PERSPECTIVES ON THE PAST
Transcript of Audio Clip
Candice Goucher, Washington State University, Vancouver
Hordes of silver and gold traveled the seas from antiquity on. Ships were sometimes lost at sea. Even sailors voyaging into well-charted waters could be in danger, owing to storms, wind, and war. Shipwrecks create an unexpectedly rich source of historical evidence for archaeologists to later mine. Entire ships have been preserved in their watery tombs, lifted onto dry ground for analysis and study — in this way providing historians with a valuable snapshot of actual voyages, their technology, details of the sailor's life onboard, and the trade goods they carried. Without the careful recovery of this submerged history, scholars are left trying to connect the dots from port to port — from the written or archaeological evidence that remains on land.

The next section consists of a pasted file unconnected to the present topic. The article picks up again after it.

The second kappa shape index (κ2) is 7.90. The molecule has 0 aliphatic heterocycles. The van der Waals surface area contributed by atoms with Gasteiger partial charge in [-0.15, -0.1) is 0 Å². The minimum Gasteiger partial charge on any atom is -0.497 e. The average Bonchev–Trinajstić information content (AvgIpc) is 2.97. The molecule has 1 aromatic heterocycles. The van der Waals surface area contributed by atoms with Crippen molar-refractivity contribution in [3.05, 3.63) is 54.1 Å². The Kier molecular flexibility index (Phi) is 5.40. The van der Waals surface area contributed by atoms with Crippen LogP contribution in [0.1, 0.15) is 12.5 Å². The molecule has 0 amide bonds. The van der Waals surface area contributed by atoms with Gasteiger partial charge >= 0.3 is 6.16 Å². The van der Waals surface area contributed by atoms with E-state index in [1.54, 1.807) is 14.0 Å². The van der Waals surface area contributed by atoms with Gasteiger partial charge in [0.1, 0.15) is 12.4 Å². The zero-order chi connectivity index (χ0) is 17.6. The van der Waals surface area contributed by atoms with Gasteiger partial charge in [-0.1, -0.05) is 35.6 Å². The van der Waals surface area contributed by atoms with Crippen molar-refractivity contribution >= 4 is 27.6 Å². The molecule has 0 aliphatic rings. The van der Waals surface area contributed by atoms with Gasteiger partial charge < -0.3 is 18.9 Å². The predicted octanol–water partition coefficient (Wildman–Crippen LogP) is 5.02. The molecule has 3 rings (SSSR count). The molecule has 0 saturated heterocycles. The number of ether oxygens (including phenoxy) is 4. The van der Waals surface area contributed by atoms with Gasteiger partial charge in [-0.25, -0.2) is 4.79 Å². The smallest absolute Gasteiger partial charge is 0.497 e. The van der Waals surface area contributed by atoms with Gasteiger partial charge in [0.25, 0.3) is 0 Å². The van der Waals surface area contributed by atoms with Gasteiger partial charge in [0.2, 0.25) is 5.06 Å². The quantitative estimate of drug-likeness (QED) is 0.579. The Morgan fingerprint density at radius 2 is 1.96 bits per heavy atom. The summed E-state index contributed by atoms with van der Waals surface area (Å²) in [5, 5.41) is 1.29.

Recently, because of extraordinary advances in the technology of excavation, new frontiers have opened up. But underwater archaeology has become prohibitively expensive. And this has turned historical research into high-ticket speculative endeavors supported by private investors. It's not usual for profits from the sale of excavated artifacts to reach more than $100 million. So the focus of some underwater archaeology is much like digging for treasure. We can ask if this isn't another form of modern-day piracy. Who really owns the past? Should the search for gold and silver motivate the study of water in world history? Or should historical questions generate research directions underwater as they do on land?